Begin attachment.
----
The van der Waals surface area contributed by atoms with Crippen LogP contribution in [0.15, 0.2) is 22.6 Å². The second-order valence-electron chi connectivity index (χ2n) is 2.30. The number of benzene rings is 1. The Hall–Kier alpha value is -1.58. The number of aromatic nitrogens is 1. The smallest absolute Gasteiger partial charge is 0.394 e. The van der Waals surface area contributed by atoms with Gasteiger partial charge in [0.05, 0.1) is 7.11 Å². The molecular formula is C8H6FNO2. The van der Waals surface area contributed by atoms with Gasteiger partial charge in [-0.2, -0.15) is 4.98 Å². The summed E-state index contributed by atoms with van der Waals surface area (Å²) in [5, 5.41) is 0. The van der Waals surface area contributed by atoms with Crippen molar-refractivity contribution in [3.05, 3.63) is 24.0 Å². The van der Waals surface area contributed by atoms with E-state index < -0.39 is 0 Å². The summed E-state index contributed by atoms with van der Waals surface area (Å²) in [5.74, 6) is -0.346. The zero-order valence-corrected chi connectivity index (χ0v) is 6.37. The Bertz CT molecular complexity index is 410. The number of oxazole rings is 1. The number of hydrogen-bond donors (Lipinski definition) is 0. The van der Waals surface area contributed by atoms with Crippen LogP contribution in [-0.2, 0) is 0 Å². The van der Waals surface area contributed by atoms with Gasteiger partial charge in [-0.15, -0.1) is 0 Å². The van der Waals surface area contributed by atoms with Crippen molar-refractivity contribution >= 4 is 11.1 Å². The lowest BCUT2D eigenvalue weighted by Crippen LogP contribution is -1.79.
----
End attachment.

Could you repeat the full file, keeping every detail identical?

The van der Waals surface area contributed by atoms with Crippen LogP contribution in [0.15, 0.2) is 22.6 Å². The second-order valence-electron chi connectivity index (χ2n) is 2.30. The number of benzene rings is 1. The Hall–Kier alpha value is -1.58. The number of aromatic nitrogens is 1. The smallest absolute Gasteiger partial charge is 0.394 e. The van der Waals surface area contributed by atoms with Gasteiger partial charge in [0.05, 0.1) is 7.11 Å². The molecular formula is C8H6FNO2. The van der Waals surface area contributed by atoms with Gasteiger partial charge in [-0.2, -0.15) is 4.98 Å². The summed E-state index contributed by atoms with van der Waals surface area (Å²) in [5, 5.41) is 0. The van der Waals surface area contributed by atoms with Crippen molar-refractivity contribution in [3.05, 3.63) is 24.0 Å². The van der Waals surface area contributed by atoms with E-state index < -0.39 is 0 Å². The summed E-state index contributed by atoms with van der Waals surface area (Å²) in [5.74, 6) is -0.346. The zero-order valence-corrected chi connectivity index (χ0v) is 6.37. The Bertz CT molecular complexity index is 410. The number of oxazole rings is 1. The number of hydrogen-bond donors (Lipinski definition) is 0. The van der Waals surface area contributed by atoms with Crippen LogP contribution in [-0.2, 0) is 0 Å². The van der Waals surface area contributed by atoms with Gasteiger partial charge in [-0.15, -0.1) is 0 Å². The van der Waals surface area contributed by atoms with Crippen molar-refractivity contribution >= 4 is 11.1 Å². The lowest BCUT2D eigenvalue weighted by Crippen LogP contribution is -1.79.